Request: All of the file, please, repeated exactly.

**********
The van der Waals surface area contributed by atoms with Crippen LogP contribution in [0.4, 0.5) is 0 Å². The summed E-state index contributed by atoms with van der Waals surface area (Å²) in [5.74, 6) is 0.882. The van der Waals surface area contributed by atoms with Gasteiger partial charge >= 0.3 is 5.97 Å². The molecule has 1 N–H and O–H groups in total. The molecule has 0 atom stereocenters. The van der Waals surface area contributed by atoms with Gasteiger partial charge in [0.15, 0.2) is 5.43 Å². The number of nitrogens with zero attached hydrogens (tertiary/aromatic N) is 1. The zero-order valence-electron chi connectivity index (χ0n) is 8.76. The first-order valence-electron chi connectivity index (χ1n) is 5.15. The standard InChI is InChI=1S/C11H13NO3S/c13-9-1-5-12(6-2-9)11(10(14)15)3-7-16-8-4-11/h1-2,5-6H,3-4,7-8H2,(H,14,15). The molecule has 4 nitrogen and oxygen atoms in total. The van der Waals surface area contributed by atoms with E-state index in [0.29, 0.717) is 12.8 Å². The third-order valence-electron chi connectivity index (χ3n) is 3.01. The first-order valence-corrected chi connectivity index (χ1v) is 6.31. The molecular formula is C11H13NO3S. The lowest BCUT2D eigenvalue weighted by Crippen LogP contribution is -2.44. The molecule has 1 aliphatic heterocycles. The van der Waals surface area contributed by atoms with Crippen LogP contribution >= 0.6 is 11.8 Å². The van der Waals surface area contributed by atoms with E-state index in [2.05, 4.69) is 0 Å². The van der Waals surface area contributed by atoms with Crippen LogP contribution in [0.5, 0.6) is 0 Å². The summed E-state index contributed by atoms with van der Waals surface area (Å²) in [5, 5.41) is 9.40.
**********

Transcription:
The van der Waals surface area contributed by atoms with Crippen LogP contribution in [0.4, 0.5) is 0 Å². The summed E-state index contributed by atoms with van der Waals surface area (Å²) in [5.74, 6) is 0.882. The van der Waals surface area contributed by atoms with Gasteiger partial charge >= 0.3 is 5.97 Å². The molecule has 1 N–H and O–H groups in total. The molecule has 0 atom stereocenters. The van der Waals surface area contributed by atoms with Gasteiger partial charge in [0.15, 0.2) is 5.43 Å². The number of nitrogens with zero attached hydrogens (tertiary/aromatic N) is 1. The zero-order valence-electron chi connectivity index (χ0n) is 8.76. The first-order valence-electron chi connectivity index (χ1n) is 5.15. The standard InChI is InChI=1S/C11H13NO3S/c13-9-1-5-12(6-2-9)11(10(14)15)3-7-16-8-4-11/h1-2,5-6H,3-4,7-8H2,(H,14,15). The molecule has 4 nitrogen and oxygen atoms in total. The van der Waals surface area contributed by atoms with E-state index in [0.29, 0.717) is 12.8 Å². The third-order valence-electron chi connectivity index (χ3n) is 3.01. The first-order valence-corrected chi connectivity index (χ1v) is 6.31. The molecular formula is C11H13NO3S. The lowest BCUT2D eigenvalue weighted by Crippen LogP contribution is -2.44. The molecule has 1 aliphatic heterocycles. The van der Waals surface area contributed by atoms with Crippen LogP contribution >= 0.6 is 11.8 Å². The van der Waals surface area contributed by atoms with E-state index in [2.05, 4.69) is 0 Å². The van der Waals surface area contributed by atoms with Crippen LogP contribution in [0.5, 0.6) is 0 Å². The summed E-state index contributed by atoms with van der Waals surface area (Å²) in [5, 5.41) is 9.40.